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    Negotiating the Job Offer

    March 18, 2004

    There are a number of critical decisions that successful Jobhunters need to make at some point during their Jobsearch. Some of these choices are fairly obvious, and others are relatively easy ones.

    The easiest decision for most people is quitting their present Job (that's why they're in the Jobhunt to begin with). The hard part is realizing that you probably need to remain in your current Job until you've found the Job you really want. Harder questions require more soul searching, and sound more like this:

  • What do I want to do with my life?

  • What are my best skills and how do they translate into a career I will like?

    After due diligence in the Jobhunt, you will have narrowed your target companies and preferred Jobs to a select few. Networking your way into informal, then formal Interviews should generate (eventually!) Job Offers. This is where Jobhunters often make their most egregious errors - they are so happy to get an offer after months of rejection that they jump at the first offer they get.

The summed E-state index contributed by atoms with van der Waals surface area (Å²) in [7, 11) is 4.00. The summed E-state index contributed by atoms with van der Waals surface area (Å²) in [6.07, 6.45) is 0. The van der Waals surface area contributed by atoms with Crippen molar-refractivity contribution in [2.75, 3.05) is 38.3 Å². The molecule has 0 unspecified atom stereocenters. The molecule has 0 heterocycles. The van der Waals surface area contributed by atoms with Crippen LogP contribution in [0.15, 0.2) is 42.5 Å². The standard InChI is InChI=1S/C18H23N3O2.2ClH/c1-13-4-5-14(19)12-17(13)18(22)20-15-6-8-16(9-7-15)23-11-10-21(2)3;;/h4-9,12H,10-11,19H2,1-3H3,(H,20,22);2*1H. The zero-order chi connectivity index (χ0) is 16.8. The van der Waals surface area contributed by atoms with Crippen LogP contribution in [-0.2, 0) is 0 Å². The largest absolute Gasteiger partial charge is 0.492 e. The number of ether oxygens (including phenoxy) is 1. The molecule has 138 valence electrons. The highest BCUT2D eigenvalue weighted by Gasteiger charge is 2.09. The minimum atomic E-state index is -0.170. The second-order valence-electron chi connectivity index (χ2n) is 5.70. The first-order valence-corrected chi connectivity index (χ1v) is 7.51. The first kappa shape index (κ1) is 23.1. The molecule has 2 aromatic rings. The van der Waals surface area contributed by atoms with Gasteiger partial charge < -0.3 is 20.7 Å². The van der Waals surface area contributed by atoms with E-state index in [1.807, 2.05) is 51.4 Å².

A well-executed Jobsearch could yield the best offer from the best company for the Job you really want. But don't count on this result, and hesitate when you get a Job offer. There is rarely any harm in telling a Hiring Manager, "I need to consider your offer and will be ready to discuss it with you tomorrow." They've taken weeks to figure out whom they should offer the Job to, and at what salary - now it's your turn to evaluate their offer.

    When you hire someone to complete some work for you, do you accept the first bid you get? Wisdom suggests that you get competitive bids for the service you want performed, or else you'll have to suffer the consequences of your impatience. The same holds true when you sell your labor to an Employer. Competitive bids indicate what your market value is and allow you to make better career decisions.

    The first offer you get is rarely the best offer, whether you are negotiating with one firm or evaluating several offers from different companies.

    -Mark Poppen

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